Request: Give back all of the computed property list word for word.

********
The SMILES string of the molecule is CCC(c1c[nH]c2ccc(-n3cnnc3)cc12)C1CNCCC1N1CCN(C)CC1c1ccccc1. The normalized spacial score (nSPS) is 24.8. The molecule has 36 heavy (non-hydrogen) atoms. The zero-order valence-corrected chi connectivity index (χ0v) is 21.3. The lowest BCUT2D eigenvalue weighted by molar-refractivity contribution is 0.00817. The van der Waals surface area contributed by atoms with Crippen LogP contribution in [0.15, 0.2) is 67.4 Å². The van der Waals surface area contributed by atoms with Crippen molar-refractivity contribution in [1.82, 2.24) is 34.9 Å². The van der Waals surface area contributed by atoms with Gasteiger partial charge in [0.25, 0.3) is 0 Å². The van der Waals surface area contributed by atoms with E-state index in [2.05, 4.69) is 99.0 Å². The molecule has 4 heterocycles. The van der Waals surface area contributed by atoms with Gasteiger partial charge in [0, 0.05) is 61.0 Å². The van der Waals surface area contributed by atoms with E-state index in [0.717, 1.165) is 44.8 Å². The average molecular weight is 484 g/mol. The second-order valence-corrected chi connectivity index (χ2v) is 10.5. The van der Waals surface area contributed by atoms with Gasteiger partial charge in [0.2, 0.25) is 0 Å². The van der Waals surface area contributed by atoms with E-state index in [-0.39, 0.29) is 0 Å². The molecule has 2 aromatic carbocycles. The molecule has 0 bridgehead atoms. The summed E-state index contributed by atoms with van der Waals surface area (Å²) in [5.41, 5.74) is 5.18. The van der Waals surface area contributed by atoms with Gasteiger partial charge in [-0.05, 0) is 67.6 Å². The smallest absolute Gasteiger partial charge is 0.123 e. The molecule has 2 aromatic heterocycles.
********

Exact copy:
The SMILES string of the molecule is CCC(c1c[nH]c2ccc(-n3cnnc3)cc12)C1CNCCC1N1CCN(C)CC1c1ccccc1. The normalized spacial score (nSPS) is 24.8. The molecule has 36 heavy (non-hydrogen) atoms. The zero-order valence-corrected chi connectivity index (χ0v) is 21.3. The lowest BCUT2D eigenvalue weighted by molar-refractivity contribution is 0.00817. The van der Waals surface area contributed by atoms with Crippen LogP contribution in [0.15, 0.2) is 67.4 Å². The van der Waals surface area contributed by atoms with Crippen molar-refractivity contribution in [1.82, 2.24) is 34.9 Å². The van der Waals surface area contributed by atoms with Gasteiger partial charge in [0.25, 0.3) is 0 Å². The van der Waals surface area contributed by atoms with E-state index in [2.05, 4.69) is 99.0 Å². The molecule has 4 heterocycles. The van der Waals surface area contributed by atoms with Gasteiger partial charge in [0, 0.05) is 61.0 Å². The van der Waals surface area contributed by atoms with E-state index in [0.717, 1.165) is 44.8 Å². The average molecular weight is 484 g/mol. The second-order valence-corrected chi connectivity index (χ2v) is 10.5. The van der Waals surface area contributed by atoms with Gasteiger partial charge in [0.2, 0.25) is 0 Å². The van der Waals surface area contributed by atoms with E-state index in [-0.39, 0.29) is 0 Å². The molecule has 2 aromatic carbocycles. The molecule has 0 bridgehead atoms. The summed E-state index contributed by atoms with van der Waals surface area (Å²) in [5.41, 5.74) is 5.18. The van der Waals surface area contributed by atoms with Gasteiger partial charge in [-0.05, 0) is 67.6 Å². The smallest absolute Gasteiger partial charge is 0.123 e. The molecule has 2 aromatic heterocycles.